Critical infrastructure and supply chain protection have centred on aspects like the massive impacts of disruptions and failures on society (such as loss of lives, public disturbances, and economic damages). Public and private partnerships and international cooperation are recognized as a prerequisite to realize the protection of both critical infrastructures and supply chains. The need for general risk assessments, awareness building and closing of gaps on the levels of organizations, technology, political strategies, and countermeasures has been highlighted. Yet there has not always been a realistic look into the mid-term future. This concerns development of threats, technological and structural risks, political responses, and new forms of cooperation between industry and governments. Possible future changes in technology, economic and social affairs as well as changes in values, ideologies, and beliefs that reform societies and risks are often not considered – providing an important challenge for foresight work.
Challenges for security research#
Policy developments call for support by well-focused EU-level research, which should include three main themes. First, detailed assessment of interdependencies in the European Critical Infrastructure system, with special attention to linkages between European Critical Infrastructure and infrastructure in third countries; second, a comprehensive catalogue of critical supplies for the European economy, along with factors that could disrupt supply of these materials to the EU; third, analyses of how the new mandate of the Lisbon Treaty together with enhanced dual-use capabilities of the EU could change the EU’s role, including the Union’s growing political power to protect its interests in third countries. In addition, the definition of European critical supplies requires more detailed research. As far as the cyber dimension is concerned, future research should address cyber attacks on commercial and state actor targets – and if dissuasion is possible and what are effective responses to such attacks – but also hacking and other actions from cyberactivist groups.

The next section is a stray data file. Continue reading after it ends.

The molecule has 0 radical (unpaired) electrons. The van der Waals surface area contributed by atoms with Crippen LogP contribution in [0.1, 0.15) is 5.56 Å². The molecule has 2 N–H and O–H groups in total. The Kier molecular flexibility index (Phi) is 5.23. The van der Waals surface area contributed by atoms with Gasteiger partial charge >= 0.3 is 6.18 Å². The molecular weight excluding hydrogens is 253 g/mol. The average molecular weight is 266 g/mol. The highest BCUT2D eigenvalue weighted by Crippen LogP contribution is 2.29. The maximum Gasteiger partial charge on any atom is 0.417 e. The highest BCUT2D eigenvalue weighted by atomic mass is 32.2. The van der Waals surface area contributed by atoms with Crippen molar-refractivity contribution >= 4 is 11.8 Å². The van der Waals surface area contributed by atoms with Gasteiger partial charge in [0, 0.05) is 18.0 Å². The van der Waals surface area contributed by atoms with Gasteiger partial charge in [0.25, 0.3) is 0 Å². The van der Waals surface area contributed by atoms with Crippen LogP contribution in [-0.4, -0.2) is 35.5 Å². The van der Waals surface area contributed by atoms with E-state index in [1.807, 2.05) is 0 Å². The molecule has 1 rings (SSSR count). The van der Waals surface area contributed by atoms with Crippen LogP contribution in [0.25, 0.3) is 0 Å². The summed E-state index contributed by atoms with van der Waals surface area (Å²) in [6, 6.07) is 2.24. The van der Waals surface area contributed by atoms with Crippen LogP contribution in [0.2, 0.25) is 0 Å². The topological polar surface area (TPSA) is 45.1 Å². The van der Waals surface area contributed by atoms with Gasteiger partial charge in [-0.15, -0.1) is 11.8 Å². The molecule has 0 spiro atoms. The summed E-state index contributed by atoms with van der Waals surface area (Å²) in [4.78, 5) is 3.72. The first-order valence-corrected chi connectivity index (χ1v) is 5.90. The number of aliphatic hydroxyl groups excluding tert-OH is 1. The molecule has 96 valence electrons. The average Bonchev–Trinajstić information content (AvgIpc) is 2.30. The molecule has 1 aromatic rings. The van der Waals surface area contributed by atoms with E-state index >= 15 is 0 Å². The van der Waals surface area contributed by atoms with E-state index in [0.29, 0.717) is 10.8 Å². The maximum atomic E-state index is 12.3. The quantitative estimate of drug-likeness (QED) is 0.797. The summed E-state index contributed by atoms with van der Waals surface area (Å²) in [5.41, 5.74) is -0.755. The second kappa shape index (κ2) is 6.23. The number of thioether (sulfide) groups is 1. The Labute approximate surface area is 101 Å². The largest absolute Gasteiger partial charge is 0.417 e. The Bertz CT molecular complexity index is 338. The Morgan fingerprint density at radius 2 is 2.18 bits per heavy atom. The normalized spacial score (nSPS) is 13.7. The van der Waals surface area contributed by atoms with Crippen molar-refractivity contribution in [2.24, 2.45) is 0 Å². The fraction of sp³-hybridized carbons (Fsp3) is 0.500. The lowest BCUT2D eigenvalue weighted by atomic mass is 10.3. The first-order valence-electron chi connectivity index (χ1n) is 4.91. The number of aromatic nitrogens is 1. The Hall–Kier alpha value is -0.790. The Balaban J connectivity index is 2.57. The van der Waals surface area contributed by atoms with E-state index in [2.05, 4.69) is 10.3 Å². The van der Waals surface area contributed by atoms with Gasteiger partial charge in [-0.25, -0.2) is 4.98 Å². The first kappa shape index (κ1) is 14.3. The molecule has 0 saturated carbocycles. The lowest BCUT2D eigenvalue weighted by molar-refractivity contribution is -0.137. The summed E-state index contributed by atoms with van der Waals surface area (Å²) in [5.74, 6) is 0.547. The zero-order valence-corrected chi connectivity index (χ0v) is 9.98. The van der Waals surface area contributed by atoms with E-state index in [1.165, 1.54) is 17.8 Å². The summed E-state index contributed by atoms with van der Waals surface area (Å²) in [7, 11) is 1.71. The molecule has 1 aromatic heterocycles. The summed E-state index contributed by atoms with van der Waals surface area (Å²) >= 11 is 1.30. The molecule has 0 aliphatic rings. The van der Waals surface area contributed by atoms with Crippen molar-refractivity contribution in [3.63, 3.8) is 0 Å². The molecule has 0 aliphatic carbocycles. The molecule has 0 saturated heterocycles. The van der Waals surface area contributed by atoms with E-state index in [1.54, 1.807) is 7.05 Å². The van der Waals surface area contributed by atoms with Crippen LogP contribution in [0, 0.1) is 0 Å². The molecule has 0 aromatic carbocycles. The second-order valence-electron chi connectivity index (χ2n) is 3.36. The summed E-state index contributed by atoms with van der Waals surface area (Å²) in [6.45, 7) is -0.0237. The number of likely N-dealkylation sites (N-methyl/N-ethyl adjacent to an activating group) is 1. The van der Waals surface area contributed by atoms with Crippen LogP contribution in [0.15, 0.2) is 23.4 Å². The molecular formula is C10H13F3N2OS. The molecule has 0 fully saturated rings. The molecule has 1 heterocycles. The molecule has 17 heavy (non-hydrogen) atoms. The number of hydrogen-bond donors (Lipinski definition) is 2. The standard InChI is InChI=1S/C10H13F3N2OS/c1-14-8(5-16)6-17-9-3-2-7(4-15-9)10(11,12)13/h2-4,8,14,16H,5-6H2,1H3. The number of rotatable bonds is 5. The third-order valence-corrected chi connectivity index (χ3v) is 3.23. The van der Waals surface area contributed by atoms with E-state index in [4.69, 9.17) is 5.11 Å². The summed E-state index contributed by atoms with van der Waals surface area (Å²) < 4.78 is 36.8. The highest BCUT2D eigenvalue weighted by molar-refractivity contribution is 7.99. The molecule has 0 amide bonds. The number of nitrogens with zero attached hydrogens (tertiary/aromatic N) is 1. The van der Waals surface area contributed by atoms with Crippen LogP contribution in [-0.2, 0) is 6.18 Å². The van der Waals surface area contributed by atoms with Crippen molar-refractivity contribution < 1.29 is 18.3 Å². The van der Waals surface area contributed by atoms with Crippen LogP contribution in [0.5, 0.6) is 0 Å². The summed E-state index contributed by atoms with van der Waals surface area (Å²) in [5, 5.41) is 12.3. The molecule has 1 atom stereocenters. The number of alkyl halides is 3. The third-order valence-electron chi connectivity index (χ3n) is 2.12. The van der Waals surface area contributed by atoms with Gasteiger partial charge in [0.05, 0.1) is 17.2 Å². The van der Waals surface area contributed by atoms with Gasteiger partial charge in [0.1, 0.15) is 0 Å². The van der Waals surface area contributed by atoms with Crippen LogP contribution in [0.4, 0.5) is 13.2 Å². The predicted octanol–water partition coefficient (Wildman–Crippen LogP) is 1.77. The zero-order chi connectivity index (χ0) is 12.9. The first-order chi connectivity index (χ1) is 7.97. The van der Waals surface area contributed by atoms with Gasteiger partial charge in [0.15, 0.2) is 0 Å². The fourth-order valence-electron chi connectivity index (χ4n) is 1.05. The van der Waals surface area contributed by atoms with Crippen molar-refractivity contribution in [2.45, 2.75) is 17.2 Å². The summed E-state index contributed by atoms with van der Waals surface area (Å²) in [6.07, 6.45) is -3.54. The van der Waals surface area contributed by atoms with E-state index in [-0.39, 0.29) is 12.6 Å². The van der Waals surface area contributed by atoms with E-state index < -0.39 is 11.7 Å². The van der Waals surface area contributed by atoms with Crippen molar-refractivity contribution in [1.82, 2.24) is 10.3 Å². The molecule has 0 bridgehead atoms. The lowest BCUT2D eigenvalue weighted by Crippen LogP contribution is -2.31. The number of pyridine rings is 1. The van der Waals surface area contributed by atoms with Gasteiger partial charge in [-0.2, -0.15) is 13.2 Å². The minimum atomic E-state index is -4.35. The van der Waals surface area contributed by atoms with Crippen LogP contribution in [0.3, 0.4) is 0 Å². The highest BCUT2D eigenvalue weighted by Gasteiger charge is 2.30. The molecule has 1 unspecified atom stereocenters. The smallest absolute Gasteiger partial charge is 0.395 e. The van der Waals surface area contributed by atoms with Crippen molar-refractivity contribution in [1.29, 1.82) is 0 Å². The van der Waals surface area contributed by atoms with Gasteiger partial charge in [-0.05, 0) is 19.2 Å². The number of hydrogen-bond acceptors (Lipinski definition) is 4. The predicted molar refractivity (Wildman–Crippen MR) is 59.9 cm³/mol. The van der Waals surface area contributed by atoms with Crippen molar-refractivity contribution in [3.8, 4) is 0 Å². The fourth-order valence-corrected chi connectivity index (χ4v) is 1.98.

Top-3 challenges as identified in FOCUS horizon scanning#
- Interdependencies between European Critical Infrastructure and infrastructure in third countries
- So far undefined role of the EU to protect energy sourcing, raw material, and food supply from the third countries
- Criminal/terrorist use of the cyberspace to attack any sector of critical infrastructure
Full problem space report#
- Security as Societal Science: Critical infrastructure and supply chain research driven by societal factors
Scenarios for "EU 2035" roles and futuristic missions #
- Back to the future
- Strategic policy maker
- Comprehensive manager of critical infrastructure breakdown
- Digital homeland security provider
- European platform for critical infrastructure problem solving
- Information and society manager in case of critical infrastructure breakdown
- Insurance for supply
- Holistic stabilizer
Scenarios for "Security Research 2035"#
- “Stranger, bear word to the Spartans” – Research driven by societal factors
- “Security as a social science” – Research driven by political framework conditions
- “Tool time” – Research driven by limited budgets/finance-driven research
- “Technology to protect” – Technology-driven research
- “Not over my border” – Cross-border security incident response system research
- “Treading data” – Comprehensive risk assessment/management research
Expected key technologies in the scenario space of this Big Theme#
- Data protection technology
- IT security technology (relates both to improved conventional anti-virus technology and to new anti-cyber attack technology)
Requirements for IT-based knowledge management in the scenario space#
- Crowdsourced technology foresight and assessment
- Hosting of a dynamic model to describe interdependencies among critical infrastructures and supply chains
- Crowdsourcing of citizens’ perception of infringements of their fundamental rights by increased security of infrastructures and supply chains
- Knowledge management and knowledge integration
- Platform for crisis communication
- Platform to support crisis management (e.g., knowledge-based decision support)